NFL announces rules requiring players to stand for anthem
The NFL wants to put its national anthem controversy to bed.
What started in 2016 with 49ers quarterback Colin Kaepernick kneeling in
protest during the national anthem, eventually spreading to other teams and
players, has created a rift among NFL fans—a rift not likely to be healed
by the league’s decision.
The protests—an outgrowth of the #BlackLivesMatter movement—were intended to highlight the mistreatment and deaths of
African-Americans in the U.S. at the hands of police.
Team owners voted this week to require players to stand during the anthem
or stay in the locker room.
USA Today reported:
Amid repeated protests during the playing of the national anthem over the
past two seasons, the NFL on Wednesday passed a revised policy that
mandates players and team personnel present on the sideline “shall stand
and show respect for the flag and the Anthem.”
The revision allows players who would not wish to stand to remain in the
locker room. Also under the revision, each franchise will have the power to
issue their own policies, which could include fines for players protesting
the anthem, under the conduct detrimental provision of the league’s
personal conduct policy
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Now the league is set for a showdown with players who might continue to
The NFL Players Association has already taken issue with the policy, which
was reached without the union present.
“The NFL chose to not consult the union in the development of this new
‘policy,’” the NFLPA said in a statement. “NFL players have shown their
patriotism through their social activism, their community service, in
support of our military and law enforcement and yes, through their protests
to raise awareness about the issues they care about.
“The vote by NFL club CEOs today contradicts the statements made to our
player leadership by Commissioner Roger Goodell and the Chairman of the
NFL’s Management Council John Mara about the principles, values and
patriotism of our League.”
The move also threatens to antagonize players who were not actively
protesting but silently supported those who chose to kneel.
One player, a seventh-year veteran who was currently an unsigned free
agent, said he had never knelt during a game before but was a quiet
supporter of Kaepernick’s message and freedom of speech. The other two,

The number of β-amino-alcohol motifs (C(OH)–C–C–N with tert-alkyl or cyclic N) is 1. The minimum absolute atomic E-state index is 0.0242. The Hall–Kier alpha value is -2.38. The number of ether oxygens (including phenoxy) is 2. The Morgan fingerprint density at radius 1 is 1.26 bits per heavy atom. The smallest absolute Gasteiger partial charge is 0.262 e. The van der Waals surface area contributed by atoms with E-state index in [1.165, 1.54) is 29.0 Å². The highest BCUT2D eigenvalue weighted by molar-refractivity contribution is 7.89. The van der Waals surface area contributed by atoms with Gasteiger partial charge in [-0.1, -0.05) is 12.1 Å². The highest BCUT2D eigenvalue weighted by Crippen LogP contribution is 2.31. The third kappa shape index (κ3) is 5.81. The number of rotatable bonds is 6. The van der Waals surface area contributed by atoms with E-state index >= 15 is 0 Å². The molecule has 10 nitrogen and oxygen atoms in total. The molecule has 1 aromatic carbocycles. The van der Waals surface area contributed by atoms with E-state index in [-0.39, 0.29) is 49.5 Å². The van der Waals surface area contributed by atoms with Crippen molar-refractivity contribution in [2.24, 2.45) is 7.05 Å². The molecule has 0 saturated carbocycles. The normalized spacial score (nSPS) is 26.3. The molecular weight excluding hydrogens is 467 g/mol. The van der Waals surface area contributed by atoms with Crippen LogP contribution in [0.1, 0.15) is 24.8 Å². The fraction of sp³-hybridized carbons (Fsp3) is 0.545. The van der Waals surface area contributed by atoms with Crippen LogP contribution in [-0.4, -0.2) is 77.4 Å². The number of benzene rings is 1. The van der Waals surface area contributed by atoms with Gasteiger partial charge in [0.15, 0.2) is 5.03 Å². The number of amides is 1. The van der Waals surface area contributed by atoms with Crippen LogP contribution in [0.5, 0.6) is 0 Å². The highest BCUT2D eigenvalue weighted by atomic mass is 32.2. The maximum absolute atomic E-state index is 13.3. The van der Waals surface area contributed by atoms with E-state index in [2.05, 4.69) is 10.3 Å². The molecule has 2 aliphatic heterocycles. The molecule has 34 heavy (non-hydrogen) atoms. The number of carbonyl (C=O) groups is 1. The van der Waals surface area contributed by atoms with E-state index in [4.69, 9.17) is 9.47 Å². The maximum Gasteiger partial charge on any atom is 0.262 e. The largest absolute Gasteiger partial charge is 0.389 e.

fourth- and sixth-year veterans, also had not been active kneeling
participants but said they were irritated or confused by the league’s
recent policy change.
“They didn’t first talk to [the NFLPA], which makes me think they just want
to push us around,” Player A, the fourth-year vet, said.
Added Player B, the sixth-year vet who has been an active participant in
NFLPA matters in the past: “I am not sure if they have to do that, but
what’s the harm in talking to the union before making this a rule?”
Goodell defended the vote.
“We want people to be respectful of the national anthem,” commissioner
Roger Goodell said. “We want people to stand — that’s all personnel — and
make sure they treat this moment in a respectful fashion. That’s something
we think we owe. [But] we were also very sensitive to give players
Goodell said the vote was “unanimous” among owners, although San Francisco
49ers owner Jed York said he abstained.
The New York Jets’ front office was vocal in standing behind players’ right
Jets chairman Christopher Johnson told Newsday on Wednesday that his
players are free to take a knee or perform some other protest without fear
of repercussion from the team. …
“I do not like imposing any club-specific rules,” Johnson said. … “Do I
prefer that they stand? Of course. But I understand if they felt the need
to protest. There are some big, complicated issues that we’re all
struggling with, and our players are on the front lines.”
In September 2016, then-candidate Donald Trump
criticized Kaepernick and other players kneeling in protest. He has called for
pushback against those players ever since.
“You have to stand proudly for the national anthem,” Trump said in an
interview on Fox & Friends. “The NFL owners did the right
Players who don’t stand, the president said, “maybe” shouldn’t be allowed
to play and “maybe you shouldn’t be in the country.”
Some see the league’s move as detrimental to the idea of a national anthem
The irony of the NFL owners’ action is that *they have now hyper-politicized the anthem, for not just every black player and ally, but every potential anthem singer or Super Bowl halftime performer. That few minutes before a game will now look like a forced nationalistic display.
— Joy Reid (@JoyAnnReid) May 23, 2018
Some players are already speaking out:
Chris Long says the NFL’s new anthem policy isn’t about patriotism. pic.twitter.com/AazD4hvbWz
— SB Nation (@SBNation) May 24, 2018
Others hope the move will depoliticize their weekend pastime:
I can’t believe I’m saying this but the NFL owners got it right. NFL owners made a business decision. Anthem protests were turning off the fans, so the owners stopped them. Can we get back to football now?
— Angelo Cataldi (@AngeloCataldi) May 24, 2018
What do you think of the NFL’s announcement and the various responses, PR Daily readers?